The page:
Step #1: Lectio / Read
Click the link below or open your Bible to the passage and read through the reading at least once, paying attention to what is happening in the text.
Step #2: Meditatio / Meditate
Use the following meditation to help you reflect more deeply on the Scripture (you may want to read the passage again).
We have been returning to the sacraments after several months away as our churches have begun to slowly reopen. However, Masses don’t look like the huge, joyous celebrations we all imagined restarting after the virus forced the temporary closure of many of the buildings. Wearing masks, limited crowded, the smell of hand sanitizer – all these seem to distract from our worship that should be maximized at Mass.
How should we be worshipping? We read in the prophet Amos today that God “despises” our feasts and “takes no delight” in our assemblies. He rejects our material offerings and refuses to listen to the music we sing in his name. What gives? If God doesn’t like how we ritually worship, why even bother with liturgy?
Amos lived at a point when Israel was thriving and the noble class lived peaceful, prosperous lives. They couldn’t have possibly imagined an exile that would occur. They figured their comfortable lives were a sign that God was pleased with them, especially with their elaborate liturgies and festivals that were supposed to honor God. It’s likely that these celebrations were less about God and more about how great they felt themselves to be.
For these Israelites, religion had no influence on morality or behavior, but acted as a sort of camouflage that allowed them to do whatever they chose. The result of all this were great social injustices that the upper class ignored. These were the same people who were supposed to be ruled by the ethical principles and the commandments spelt out in the Mosaic Law. This is a pattern that all the prophets speak against.
So it’s not that God arbitrarily rejects our liturgical worship. It’s when our ritual “worship” is used as a cover-up for the abuses of our fellow man that triggers God’s displeasure. Now, I’m not saying that our liturgy explicitly leads to these injustices. The rites and worship we participate in at Mass should move our hearts and encourage us to mend our ways. This is what Jesus calls us to – transformation and a new way of thinking that calls us to go outside of ourselves. If our worship is being used to promote ourselves or make ourselves simply feel good, we aren’t really worshipping God.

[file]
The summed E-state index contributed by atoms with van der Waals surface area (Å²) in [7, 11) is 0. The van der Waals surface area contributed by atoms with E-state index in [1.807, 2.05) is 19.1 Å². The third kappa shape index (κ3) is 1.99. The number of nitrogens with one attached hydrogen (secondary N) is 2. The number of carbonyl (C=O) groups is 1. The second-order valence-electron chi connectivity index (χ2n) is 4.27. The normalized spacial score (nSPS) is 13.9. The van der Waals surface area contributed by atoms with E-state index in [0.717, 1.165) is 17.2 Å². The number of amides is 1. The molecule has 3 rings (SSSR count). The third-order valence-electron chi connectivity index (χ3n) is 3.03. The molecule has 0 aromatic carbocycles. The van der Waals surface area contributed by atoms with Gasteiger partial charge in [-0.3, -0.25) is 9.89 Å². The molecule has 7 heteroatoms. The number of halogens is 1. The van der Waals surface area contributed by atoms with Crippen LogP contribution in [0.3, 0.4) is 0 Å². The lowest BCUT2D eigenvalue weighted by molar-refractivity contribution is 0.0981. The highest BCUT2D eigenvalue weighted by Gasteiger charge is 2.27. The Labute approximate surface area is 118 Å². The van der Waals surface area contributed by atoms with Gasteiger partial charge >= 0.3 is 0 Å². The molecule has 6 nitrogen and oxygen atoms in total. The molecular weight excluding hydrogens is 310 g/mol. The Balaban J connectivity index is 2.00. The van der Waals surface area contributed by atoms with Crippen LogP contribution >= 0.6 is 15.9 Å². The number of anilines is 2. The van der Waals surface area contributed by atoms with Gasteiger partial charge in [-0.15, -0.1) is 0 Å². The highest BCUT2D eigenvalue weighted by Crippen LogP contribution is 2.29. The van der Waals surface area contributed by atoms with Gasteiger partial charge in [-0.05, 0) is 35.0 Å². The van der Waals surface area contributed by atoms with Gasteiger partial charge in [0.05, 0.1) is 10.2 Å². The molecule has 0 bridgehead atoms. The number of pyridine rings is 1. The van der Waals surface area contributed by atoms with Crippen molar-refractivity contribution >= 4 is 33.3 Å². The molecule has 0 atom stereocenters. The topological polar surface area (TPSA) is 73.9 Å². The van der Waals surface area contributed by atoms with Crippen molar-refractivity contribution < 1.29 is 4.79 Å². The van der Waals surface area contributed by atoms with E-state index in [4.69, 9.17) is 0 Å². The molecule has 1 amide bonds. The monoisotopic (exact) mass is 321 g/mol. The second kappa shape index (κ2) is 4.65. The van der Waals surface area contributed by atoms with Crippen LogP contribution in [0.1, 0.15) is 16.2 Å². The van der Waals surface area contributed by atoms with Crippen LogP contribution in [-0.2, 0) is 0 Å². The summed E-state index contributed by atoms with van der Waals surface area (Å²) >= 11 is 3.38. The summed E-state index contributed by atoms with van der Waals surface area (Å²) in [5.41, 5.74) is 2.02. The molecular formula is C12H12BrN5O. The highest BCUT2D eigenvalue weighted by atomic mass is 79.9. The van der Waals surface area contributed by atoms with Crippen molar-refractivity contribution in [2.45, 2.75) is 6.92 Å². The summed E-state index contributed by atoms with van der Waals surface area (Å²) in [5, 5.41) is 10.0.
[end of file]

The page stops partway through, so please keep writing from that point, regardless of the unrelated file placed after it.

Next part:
St. Thomas Aquinas taught, “Everything that man sacrifices should partake in some way of himself … because external sacrifice is a sign of the internal disposition by which the person offers himself to God.” God takes delight in our worship, our joys, our celebrations, and our songs when it comes as a sacrifice of self and leads us to love Him and our fellow man. At Mass, this offering is made full by being united to Christ’s sacrifice. Now that we are back at Mass, let’s give up our whole selves and allow our worship to lead to greater justice, love, and peace.
Step #3: Oratio / Pray
These questions are to be used to talk to God; have a conversation with the Lord about these questions and what is going on in your heart as you pray today.
How have Mass and the sacraments transformed my heart?
How does my religion change the way I live day to day?
What can I offer the Lord right now? What am I holding back?
Step #4: Contemplatio / Contemplate
In this step, you listen. Stop talking, let God speak to your heart. You may repeat one of these short phrases to focus your mind on the Lord.
"Lord, I give you my heart."
"Lord, transform me."
"Lord, I desire you."
Step #5: Actio / Act
In light of today's reading and your time spent in prayer with the Lord, what concrete action or actions will you take to let this encounter with the Lord bear fruit in you today?
Whether or not you have been able to go back to Mass yet, offer the Lord the best part or the best moment of your day today.
Smartphone Lock Screen
The following image is here for you to save and use as a background or lock screen on your smartphone or device to help you carry today's Lectio Divina with you the rest of the day.
Today's Prayer was prepared by Kevin Gregus, a seminarian for the Archdiocese of Chicago.
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